Socializing outdoors is a way for him to adventure but also discovering you as a protector and pack leader. He'll start following behind you and hiding behind your legs. It's ok and so important he's exposed to other dogs with you as his teammate. Keeping him away from other dogs is one of the worst things to do. It's also a way to get his energies out by playing, he will also sleep better at home and not use his unspent energy tearing up his own home!
Sometimes a play pen is a good idea! 
Keep the pee pads out but start moving them closer to the door where he's going out to pee. 
Get a baby gate so he doesn't wander upstairs and pee on the carpet and in bedrooms. 
Remove all carpets or rugs from downstairs if you can until he's trained. It saves a ton of stress and carpets too. 
The less area he has to wander free, the less damage he can do. 
Open your front door and place a baby gate in the doorway. I use a nice fire guard that is easy to put up or move. I like fire guards that sit flush to the ground because I can choose a pretty barrier to the entrance of our home and it will keep him from squeezing through underneath to get out. However our dogs are grown and trained so a guard acts as a deterrent. For pups, I'd recommend a secure baby gate. (It'll get your neighbors talking, too.) He will learn that when people come to the door it's a good thing. As he watches outside through the gate he'll see other dogs and kids and cars and become familiar with the sounds and visuals that often make dogs nervous or react. 
In regard to food, never leave a full bowl out to graze. Feed him once in the morning and once at night at the same time each day. If you're going to give him a snack. Please make it a healthy piece of chicken or meat. So many foods, even fruits, can be bad for him and his tummy. Can't get mad if he poops green aliens out of his bum because you decided a celery stick would be a good substitute for a bone.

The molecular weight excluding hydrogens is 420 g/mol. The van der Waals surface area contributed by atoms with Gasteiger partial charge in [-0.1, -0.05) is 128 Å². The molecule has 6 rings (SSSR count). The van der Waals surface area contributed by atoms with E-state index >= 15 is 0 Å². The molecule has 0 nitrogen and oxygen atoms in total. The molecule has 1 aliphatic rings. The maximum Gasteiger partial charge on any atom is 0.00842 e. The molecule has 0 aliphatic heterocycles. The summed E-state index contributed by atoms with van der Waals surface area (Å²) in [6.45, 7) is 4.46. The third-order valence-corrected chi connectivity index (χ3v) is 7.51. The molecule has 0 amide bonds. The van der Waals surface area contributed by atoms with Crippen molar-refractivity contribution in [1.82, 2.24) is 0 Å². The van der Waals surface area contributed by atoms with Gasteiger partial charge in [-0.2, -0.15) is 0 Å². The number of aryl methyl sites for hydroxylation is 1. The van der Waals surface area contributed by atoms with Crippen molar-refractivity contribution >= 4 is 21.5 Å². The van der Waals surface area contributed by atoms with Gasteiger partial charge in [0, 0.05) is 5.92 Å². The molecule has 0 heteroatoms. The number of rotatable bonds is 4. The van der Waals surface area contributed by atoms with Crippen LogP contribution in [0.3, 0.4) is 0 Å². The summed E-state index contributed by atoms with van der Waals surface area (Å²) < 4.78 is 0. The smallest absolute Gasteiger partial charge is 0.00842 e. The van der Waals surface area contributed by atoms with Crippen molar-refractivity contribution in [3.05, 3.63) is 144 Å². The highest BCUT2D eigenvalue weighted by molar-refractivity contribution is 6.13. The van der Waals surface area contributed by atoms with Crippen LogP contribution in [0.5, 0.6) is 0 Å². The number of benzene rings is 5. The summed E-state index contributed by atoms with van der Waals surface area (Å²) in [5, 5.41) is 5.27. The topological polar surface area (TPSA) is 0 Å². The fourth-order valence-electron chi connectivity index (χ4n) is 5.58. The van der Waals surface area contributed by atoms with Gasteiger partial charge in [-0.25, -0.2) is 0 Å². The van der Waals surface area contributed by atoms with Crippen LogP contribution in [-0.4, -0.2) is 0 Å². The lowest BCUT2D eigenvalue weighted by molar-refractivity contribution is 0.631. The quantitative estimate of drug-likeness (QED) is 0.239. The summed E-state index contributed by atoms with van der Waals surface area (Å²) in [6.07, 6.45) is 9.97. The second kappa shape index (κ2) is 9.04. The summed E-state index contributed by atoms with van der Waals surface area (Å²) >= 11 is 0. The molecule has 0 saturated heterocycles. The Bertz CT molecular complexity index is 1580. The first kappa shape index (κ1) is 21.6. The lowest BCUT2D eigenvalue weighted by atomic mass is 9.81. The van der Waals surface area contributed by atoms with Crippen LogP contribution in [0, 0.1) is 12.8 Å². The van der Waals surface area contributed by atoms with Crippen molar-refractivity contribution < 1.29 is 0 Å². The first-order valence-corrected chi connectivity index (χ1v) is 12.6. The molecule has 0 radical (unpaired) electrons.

Leave fresh water out all of the time, especially in the crate. 
But most of all try to be patient. A dog is truly only as good as the effort put forth by its owner. He came into your life for a reason, it's up to you what that lesson is meant to be. 

My friend just got a puppy for her family. A precious Golden Doodle oodling cuteness through its pores. However the reality of owning a puppy has hit hard and fast and having trained numerous pups of our own, including my service dog, I have learned a few tips along the way. 
Enduring a puppy is SO hard. You are not alone! I swear the first time I experienced taming this beast I realized why God made them so darn irresistible we can't imagine looking at them the wrong way. But believe me, it does pass! But only if you truly got a pup with the intention of reserving six to nine months of your life to dedicate a part of your soul to molding him into the family member he's meant to be. Begin by tethering him to your side. I literally had to do this with my service animal, Blue Belle. It took ten months, she almost ran me into oncoming traffic twice, but how I wouldn't trade those curveballs now for anything in this world. Take him EVERYWHERE you can. Expose him constantly. Take him out on the grass every 40 minutes and praise him when he goes. Blue was the most untrainable dog EVER. I mean it. The fact that we could not leash train her is the very reason she works for me as a service animal because she pulls me everywhere I go. But she had to learn everything else , every single move I make - opening doors etc. but no great effort was really needed, it just happened naturally with time and repetition. Over time, she sensed what she was supposed to do. I just had to be willing to commit myself to be a Siamese twin for as long as it took for her to become my world. It took 10 months, but we did it! She's still learning every day. But if a dog isn't fully immersed in YOUR routine, not one you are trying to create for HIM, he will naturally fall in line, but it's going to take time. If you can't take him with you, put him in a crate. They actually don't mind it. A little blanket, bone and water and they're off to dreamland. Also, they are averse to soiling their own quarters so will at least try not to pee.